If you fail to neutralise the blue in your underwater photography you will end up with amateurish photos that have a horrible cast to them where the whole image is a blue mess. The best way to achieve this neutralisation is to manually white balance the camera and use a red gel. I use the a red gel which give me consistent, stella results.Scuba diver sunset2

When using red gel (use a blue gel if diving in green water) there are many ways to attach it to the lens. Some lenses have provison to front mount filters and while have some holders at the rear of the lenes allowing you to rear mount it. I have used lenses that have neither front or rear mount options. My work around for this is to cut the gel to the size of the rear element and to simply sellotape it in place. It works perfectly.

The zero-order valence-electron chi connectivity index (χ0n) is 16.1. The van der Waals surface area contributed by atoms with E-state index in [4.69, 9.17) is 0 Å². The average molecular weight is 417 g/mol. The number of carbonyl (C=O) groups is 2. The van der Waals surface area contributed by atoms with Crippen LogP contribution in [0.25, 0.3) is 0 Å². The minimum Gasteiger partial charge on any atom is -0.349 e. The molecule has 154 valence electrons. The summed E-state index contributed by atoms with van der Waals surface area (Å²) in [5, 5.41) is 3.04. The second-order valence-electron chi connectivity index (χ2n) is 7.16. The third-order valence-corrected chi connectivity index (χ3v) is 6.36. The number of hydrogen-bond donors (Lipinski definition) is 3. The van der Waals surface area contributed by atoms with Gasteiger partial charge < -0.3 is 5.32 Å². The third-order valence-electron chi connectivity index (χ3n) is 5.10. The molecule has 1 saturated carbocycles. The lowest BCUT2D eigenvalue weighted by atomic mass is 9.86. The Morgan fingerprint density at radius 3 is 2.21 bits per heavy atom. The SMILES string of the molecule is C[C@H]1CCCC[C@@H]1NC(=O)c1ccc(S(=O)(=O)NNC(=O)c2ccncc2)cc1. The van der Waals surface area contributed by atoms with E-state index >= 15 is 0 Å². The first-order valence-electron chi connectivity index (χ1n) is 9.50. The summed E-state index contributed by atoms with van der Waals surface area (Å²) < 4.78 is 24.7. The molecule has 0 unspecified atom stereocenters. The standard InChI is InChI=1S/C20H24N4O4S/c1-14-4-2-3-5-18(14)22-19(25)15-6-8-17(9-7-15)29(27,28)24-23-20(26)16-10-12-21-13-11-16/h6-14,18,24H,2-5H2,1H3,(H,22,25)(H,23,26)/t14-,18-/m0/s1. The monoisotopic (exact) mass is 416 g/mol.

You will need to manually white balance you camera every 4 or 5 meters anytime you change depth. I like to save a white balance setting for 3 meters depth the as I enter the water simply select that setting. I can return to that setting as I ascend or on  a safety etc. This is particularly handy when you ascend in the blue and there is nothing to use a white balance reference. On the subject of using a reference for your white balance, I have used everything from a grey card, a white t-shirt tied around my thigh, air tanks, my hand etc etc.

One of the most effective things I have found to use is off-white coral sand or coral itself. It really is trial and error and somethings work better than other at differing depths. When you get it right, you’ll know as your monitor with burst into life with rich vibrance and crisp contrast.

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